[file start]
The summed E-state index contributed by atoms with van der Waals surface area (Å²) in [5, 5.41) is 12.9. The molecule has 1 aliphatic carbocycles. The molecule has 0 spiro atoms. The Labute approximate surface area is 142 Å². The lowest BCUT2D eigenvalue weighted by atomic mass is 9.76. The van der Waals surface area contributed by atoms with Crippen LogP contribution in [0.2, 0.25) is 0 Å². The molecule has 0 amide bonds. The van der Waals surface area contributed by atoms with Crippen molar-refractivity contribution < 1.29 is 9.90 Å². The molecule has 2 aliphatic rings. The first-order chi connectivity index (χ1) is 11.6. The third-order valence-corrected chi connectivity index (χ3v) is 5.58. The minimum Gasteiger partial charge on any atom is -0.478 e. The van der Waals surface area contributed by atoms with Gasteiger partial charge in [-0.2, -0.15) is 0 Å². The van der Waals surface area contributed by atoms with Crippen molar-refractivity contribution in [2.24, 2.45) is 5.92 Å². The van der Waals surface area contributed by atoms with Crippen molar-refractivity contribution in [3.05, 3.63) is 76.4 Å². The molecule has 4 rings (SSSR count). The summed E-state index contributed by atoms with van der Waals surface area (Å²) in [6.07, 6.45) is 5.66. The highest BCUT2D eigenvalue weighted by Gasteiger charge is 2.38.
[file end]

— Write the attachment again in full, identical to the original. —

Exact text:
The summed E-state index contributed by atoms with van der Waals surface area (Å²) in [5, 5.41) is 12.9. The molecule has 1 aliphatic carbocycles. The molecule has 0 spiro atoms. The Labute approximate surface area is 142 Å². The lowest BCUT2D eigenvalue weighted by atomic mass is 9.76. The van der Waals surface area contributed by atoms with Crippen LogP contribution in [0.2, 0.25) is 0 Å². The molecule has 0 amide bonds. The van der Waals surface area contributed by atoms with Crippen molar-refractivity contribution < 1.29 is 9.90 Å². The molecule has 2 aliphatic rings. The first-order chi connectivity index (χ1) is 11.6. The third-order valence-corrected chi connectivity index (χ3v) is 5.58. The minimum Gasteiger partial charge on any atom is -0.478 e. The van der Waals surface area contributed by atoms with Gasteiger partial charge in [-0.2, -0.15) is 0 Å². The van der Waals surface area contributed by atoms with Crippen molar-refractivity contribution in [2.24, 2.45) is 5.92 Å². The van der Waals surface area contributed by atoms with Crippen molar-refractivity contribution in [3.05, 3.63) is 76.4 Å². The molecule has 4 rings (SSSR count). The summed E-state index contributed by atoms with van der Waals surface area (Å²) in [6.07, 6.45) is 5.66. The highest BCUT2D eigenvalue weighted by Gasteiger charge is 2.38.